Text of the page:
Thursday, 26 April 2012

Colourful Valley Floor

Colourful Valley Floor, originally uploaded by

After having exhausted almost all of the main locations that were on offer to me during my first main stay in Oregon in the second half of 2010, I set my sights a little further afield to allow something new to be added to my ever growing portfolio of landscape images.

It was purely by chance that I even found out about the Painted Hills in Central Oregon, as there was a family event due to take place at one of the other areas that make up the John Day Fossil Beds National Monument. The story made me check the internet to see where the park was actually located and then while doing a google search a photo from the mid 1970's caught my attention.

A little digging later and I had found some up to date images and the info on how to get there and back and most importantly I was already dropping POI's into my satnav software on the laptop to help guide me to the right spots once I reached the park.

Just heading off to visit such an awesome place wasn't enough for me, by now you'll all be well aware of my crazy daytrips and weekenders which see me cover hundreds or thousands of miles just to take some photos, so I set the alarm for early o'clock in the hope of a nice sunrise over Trillium Lake, which lies just to the South of Mount Hood which itself is located South East of Portland.

Sunrise came and went, and I must admit I was a little disappointed in the lack of colour in the sunrise, but a few decent shots of the morning mist dancing on top of Trillium Lakes surface with Mount Hood's snow covered peak in the background made the early start worthwhile.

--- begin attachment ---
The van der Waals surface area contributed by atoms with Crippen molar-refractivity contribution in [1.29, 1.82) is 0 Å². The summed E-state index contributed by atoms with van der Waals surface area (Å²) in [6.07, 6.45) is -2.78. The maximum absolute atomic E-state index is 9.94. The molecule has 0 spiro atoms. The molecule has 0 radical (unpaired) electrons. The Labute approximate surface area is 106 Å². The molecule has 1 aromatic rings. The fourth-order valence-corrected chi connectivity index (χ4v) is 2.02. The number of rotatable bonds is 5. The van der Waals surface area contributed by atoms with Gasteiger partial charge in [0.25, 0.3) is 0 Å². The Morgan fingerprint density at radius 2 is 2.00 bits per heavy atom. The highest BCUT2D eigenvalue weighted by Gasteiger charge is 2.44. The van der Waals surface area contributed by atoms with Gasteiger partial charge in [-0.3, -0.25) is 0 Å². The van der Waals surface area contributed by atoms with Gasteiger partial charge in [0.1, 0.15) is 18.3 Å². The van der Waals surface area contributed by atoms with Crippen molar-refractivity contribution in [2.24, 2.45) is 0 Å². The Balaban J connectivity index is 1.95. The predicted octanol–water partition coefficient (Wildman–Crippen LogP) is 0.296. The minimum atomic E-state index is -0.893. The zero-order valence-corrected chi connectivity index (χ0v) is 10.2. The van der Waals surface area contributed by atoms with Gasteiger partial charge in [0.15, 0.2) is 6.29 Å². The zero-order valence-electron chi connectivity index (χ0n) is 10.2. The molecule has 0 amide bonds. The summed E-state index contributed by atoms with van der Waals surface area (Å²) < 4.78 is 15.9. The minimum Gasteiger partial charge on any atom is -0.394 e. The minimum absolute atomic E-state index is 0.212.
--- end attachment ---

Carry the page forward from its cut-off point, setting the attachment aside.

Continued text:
Onwards to the Painted Hills as a couple of carloads of weekend fishermen arrived to relax in front of natures spoils, and within a couple of hours I had passed the small town of Mitchell and was turning off the main road into where I hoped the clay-coloured hills would be hiding.

After visiting so many huge mountains the previous year I was kind of expecting a dramatic scene to unfold way off in the distance, but that wasn't the case, after turning a few lefts and rights, all of a sudden the small hillocks to the right of the road started to burst alive with reds and oranges that sparked new energy into me.

As nice as it was, I found myself thinking "surely this isn't it?", and ventured a little further along the snaking road until a small building came into view in the distance over on my left, with an American flag flying above it's roof.

As I was about to pull into the small dirt road that led to the building I had spotted a minute or two before there was something else catching my attention, straight ahead I could already see the sweeping hills with red clay flowing over and under, creating patterns that just screamed out to be photographed.

Considering the painted hills section of John Day National Monument is relatively small with several short and a few medium sized hikes, it just gives more power to the patterns and colours which were on show being 110% of the reason that I spent the entire day there until the sun began to drop documented the changes in the colours and textures as the light changed throughout the day.

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